For many, the holidays mean time off work to relax with family and friends. For fleet drivers, it can mean longer shifts, weather delays and navigating the increase in busy traffic.
Countless statistics show winter is a dangerous time of year for drivers:
- December has the highest incident rate among winter months
- 70% of winter fatalities happen in vehicles
As your team is pushed to the limit during this hectic time, reminding them about winter safety best practices should be at the top of your to-do list.
Below, we explore how winter driving safety tips for employees are a simple way to keep safety top-of-mind and protect your workforce during the hectic holiday season.
Winter Driving Safety Tips for Employees
Excess deliveries and a rise in the demand for services create a major time crunch. This can cause your drivers to make poor decisions while behind the wheel, such as prioritizing speed over safety.
For example, why climb down using three points of contact when jumping is much faster? Careless decisions like this can cause a broken leg, parking lot crash or other incidents that can threaten the safety of your drivers and derail your operation.
So, how do you ensure that your drivers remain vigilant?
By sending out proactive safety reminders, you can maintain your safety culture and boost the effectiveness of your driver safety program throughout the holiday season.
How to Share Winter Driver Safety Reminders with Your Fleet
To ensure busy drivers don’t miss your messages, keep the reminders short and share them far and wide. You can quickly grab your drivers’ attention by:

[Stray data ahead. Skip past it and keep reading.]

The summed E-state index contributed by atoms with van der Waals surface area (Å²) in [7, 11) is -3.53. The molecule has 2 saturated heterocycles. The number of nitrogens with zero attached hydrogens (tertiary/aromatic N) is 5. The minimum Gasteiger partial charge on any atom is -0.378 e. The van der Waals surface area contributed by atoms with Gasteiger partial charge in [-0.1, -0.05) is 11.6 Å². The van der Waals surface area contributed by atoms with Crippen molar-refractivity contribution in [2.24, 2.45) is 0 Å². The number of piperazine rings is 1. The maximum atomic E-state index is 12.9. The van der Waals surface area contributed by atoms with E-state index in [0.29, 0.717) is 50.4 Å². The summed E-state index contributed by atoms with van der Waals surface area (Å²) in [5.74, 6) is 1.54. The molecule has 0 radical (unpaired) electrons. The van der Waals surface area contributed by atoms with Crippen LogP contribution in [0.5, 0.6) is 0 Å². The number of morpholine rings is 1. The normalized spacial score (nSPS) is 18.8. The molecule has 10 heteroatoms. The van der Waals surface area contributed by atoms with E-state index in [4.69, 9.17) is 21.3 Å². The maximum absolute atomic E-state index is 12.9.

- Hanging an injury prevention poster on the break room door
- Texting or emailing drivers a daily safety message
- Asking supervisors to share a safety tip at every driver briefing (parking lot safety, slip and fall prevention, night driving and fatigue, etc.)
Insider Tip: Safety Messages Improve Driver Retention
Many managers underestimate the value of safety messages. It’s understandable. Time is precious and it’s reasonable to assume no one wants a longer meeting or one more email. But consider this: exhaustion and cynicism are two primary causes of driver burnout.
- When you tell drivers, “take it slow on slippery roads, we want you to get home safe,” they’ll feel appreciated and cared for.
- By acknowledging and addressing fatigue (instead of ignoring the problem), you can reduce feelings of pessimism. Drivers will know you see them as human beings, not just cogs in a corporate wheel.
Download Our Winter Driving Safety Tips and Resources
In our Winter Safety Tips and Resources bundle, we’ve included free, shareable winter safety messages. Each e-Postcard has an eye-catching image and a winter driving tip from one of our online driver training courses. Download your package to share with your team today!
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